Scott Brown’s recent Senate victory sent shockwaves well beyond the Commonwealth of Massachusetts. It ended the Democrats’ filibuster proof majority, and makes broad efforts at reform a challenge.
As we’ve noted repeatedly, President Obama has provided a welcome commitment to reforming the patent system. If Democrats are no longer able to push proposals through the Senate, how will this affect patent reform? IP Watchdog’s Gene Quinn recently chimed in with his opinion. In particular, he said this will likely make Congress focus on issues where there is broad consensus like more funding for the Patent Office and skip those that are controversial such as the broader reform bill.
Do you agree that the odds of patent reform in 2010 have diminished with Brown’s ascension to the Senate? If healthcare becomes a no-go, could the Democrats turn to patent reform as an issue where they can garner bi-partisan support? Our two cents: the latter is likely true. Although previous patent reform efforts haven’t crossed the finish line, there has been bi-partisan, bicameral support for significant reform.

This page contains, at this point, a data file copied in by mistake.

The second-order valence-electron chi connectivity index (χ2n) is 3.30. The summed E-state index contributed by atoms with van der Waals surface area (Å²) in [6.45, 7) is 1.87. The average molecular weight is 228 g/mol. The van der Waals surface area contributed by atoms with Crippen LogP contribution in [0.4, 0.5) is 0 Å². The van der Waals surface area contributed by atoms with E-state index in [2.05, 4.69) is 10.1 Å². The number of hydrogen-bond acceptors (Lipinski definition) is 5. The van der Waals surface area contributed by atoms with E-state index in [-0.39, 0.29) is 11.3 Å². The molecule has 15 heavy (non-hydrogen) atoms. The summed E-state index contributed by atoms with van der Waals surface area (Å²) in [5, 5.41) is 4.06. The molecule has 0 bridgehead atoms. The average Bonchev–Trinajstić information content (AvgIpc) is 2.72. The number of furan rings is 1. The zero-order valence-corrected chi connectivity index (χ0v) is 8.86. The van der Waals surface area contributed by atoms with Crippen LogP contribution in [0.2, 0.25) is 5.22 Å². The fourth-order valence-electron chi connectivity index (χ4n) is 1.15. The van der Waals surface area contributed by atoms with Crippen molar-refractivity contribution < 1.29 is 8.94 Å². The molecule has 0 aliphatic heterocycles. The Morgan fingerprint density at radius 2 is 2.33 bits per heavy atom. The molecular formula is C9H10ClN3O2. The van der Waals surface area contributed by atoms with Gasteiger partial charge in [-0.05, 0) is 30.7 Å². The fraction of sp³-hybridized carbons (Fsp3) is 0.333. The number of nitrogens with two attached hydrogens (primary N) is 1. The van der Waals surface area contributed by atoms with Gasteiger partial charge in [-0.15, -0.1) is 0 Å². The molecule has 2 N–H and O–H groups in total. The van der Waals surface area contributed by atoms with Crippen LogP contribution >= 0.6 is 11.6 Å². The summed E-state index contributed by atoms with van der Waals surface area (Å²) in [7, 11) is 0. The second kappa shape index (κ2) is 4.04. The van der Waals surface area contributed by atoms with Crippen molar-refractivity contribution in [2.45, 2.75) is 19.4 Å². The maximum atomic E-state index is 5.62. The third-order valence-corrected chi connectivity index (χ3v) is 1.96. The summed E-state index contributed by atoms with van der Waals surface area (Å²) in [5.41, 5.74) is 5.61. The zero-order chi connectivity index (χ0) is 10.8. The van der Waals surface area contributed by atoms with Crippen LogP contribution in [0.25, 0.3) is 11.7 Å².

We simply cannot place patent reform on the back burner. The need for patent reform is unquestionable. We must rebalance, strengthen and enhance the current patent system to drive cutting-edge innovation that in turn drives our knowledge-based economy. At a time when our economy continues to struggle, partisan battles should not stand in the way of changes that will spur economic growth, investment, job creation, technological progress and innovation.